Collaborations for Restoration

How do we solve big problems like restoring a native tree that is functionally extinct? We work together.  Experts from diverse fields, organizations with shared values, and individuals with a passionate commitment to stewardship roll up their sleeves and make things happen. TACF member and volunteer Dan O’Keefe was witness and instigator of just this sort of collaboration this past July. He captured it in photographs and video for us to share here.

Chapter volunteers established a chestnut orchard at the Tyler Arboretum way back in 1997. It was the first such orchard planted in the state to serve as a germplasm preserve. Today, the orchard holds 136 of the 170 original plantings from seed taken from 20 different locations around the state.  In recent years, the volunteers at the Tyler have been seeking to replace trees that died with ones that have more certainty about their pedigree. Each year they manage controlled pollination of the Tyler trees with pollen from known sources like the Ort tree in York county. 

That brings us to the Delaware Nature Society (DNS). In 2019, a local hunter reported to Dave Pro, Land Steward at DNS that he had spotted a wild American chestnut (Castanea dentata) on the Coverdale Farm Preserve in Greenville, DE. Dave invited Bill McAvoy, the state botanist, and confirmed that the morphology fit with the native species.  Sara Fitzsimmons, Director of Restoration at TACF concurred but recommended going the extra mile.  Arrangements were made to send a sample from the Coverdale tree to Virginia Tech for genetic analysis. This is part of a larger effort to genotype 300 plus American chestnuts to answer two questions:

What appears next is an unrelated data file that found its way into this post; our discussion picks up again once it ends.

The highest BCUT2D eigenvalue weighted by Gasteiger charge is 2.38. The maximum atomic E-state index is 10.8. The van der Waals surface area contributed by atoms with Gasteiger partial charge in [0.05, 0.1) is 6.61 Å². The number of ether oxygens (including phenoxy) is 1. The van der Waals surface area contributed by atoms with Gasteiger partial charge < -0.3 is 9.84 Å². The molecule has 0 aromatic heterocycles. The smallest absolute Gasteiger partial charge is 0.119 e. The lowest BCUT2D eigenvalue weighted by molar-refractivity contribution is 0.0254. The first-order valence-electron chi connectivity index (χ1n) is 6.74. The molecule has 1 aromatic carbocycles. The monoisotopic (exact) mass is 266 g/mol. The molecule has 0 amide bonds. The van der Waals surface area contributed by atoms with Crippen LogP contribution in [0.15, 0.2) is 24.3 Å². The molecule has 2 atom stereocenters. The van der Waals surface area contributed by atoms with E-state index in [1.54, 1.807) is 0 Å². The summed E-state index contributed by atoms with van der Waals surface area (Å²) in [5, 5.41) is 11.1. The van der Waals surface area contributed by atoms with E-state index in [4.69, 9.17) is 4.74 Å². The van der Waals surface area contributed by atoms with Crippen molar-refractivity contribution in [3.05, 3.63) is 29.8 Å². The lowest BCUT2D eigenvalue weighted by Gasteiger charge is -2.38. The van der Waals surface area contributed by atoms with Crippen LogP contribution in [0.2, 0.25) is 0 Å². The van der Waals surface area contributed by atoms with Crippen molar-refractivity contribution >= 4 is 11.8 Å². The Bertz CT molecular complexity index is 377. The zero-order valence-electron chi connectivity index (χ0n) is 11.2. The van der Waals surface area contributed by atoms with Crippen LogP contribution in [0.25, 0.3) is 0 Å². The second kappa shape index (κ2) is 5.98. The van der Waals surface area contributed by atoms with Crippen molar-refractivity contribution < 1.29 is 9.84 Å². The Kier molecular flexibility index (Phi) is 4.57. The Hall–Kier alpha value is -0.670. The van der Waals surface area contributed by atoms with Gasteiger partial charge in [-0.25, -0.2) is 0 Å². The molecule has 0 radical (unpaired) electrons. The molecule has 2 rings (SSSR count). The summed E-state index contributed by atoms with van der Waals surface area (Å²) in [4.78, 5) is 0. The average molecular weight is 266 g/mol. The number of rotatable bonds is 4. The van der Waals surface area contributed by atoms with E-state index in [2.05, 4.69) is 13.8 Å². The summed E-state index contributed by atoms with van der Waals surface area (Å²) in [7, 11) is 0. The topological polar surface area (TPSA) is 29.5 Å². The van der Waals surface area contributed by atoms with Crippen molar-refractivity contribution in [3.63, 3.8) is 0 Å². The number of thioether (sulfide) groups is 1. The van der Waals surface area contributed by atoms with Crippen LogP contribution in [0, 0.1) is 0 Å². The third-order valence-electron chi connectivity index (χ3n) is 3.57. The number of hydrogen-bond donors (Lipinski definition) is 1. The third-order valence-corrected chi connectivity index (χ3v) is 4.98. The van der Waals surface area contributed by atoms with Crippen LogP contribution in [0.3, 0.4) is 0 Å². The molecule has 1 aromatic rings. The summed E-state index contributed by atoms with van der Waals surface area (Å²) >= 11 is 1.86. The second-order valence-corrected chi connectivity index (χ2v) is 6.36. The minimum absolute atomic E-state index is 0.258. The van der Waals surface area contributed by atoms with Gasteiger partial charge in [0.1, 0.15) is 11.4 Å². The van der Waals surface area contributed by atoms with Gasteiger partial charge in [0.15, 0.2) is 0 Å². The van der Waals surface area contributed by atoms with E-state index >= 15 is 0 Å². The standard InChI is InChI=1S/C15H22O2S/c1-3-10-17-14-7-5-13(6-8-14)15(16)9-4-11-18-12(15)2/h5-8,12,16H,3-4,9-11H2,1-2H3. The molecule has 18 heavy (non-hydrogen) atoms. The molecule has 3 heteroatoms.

1. Are they American and/or introgressed with something else?
    2. How diverse is American chestnut?

We will have to wait a year or more for the genotype confirmation. In the meantime, TACF accepts the morphological analysis that identifies the Coverdale tree as an American.

Back at the Tyler Arboretum, Dan O’keefe, aware of the Coverdale discovery spoke to Shelby French, the Propagation Manager raising the possibility and challenges of collecting pollen from the Coverdale tree, which stands at over 40′.  Shelby mentioned that Mt Cuba Center had a crew of arborists who might be willing to help. Conversations insued and a mutual agreement was reached. It was a good fit for Mt Cuba. Conservation of native plants is their core mission and the Coverdale tree is just a mile up the road. 

On July 6th, Bill Trescott, Arboriculture Manager at Mt. Cuba Center, and Mt Cuba Arborists, Scott and Eric Kelley (father and son dynamic arboriculture duo) traveled to the Coverdale Farm to collect catkins from the chestnut tree. I have to mention that Scott and Eric are both following in the footsteps of Scott’s father Clyde who was also an Arborist at Mt Cuba Center.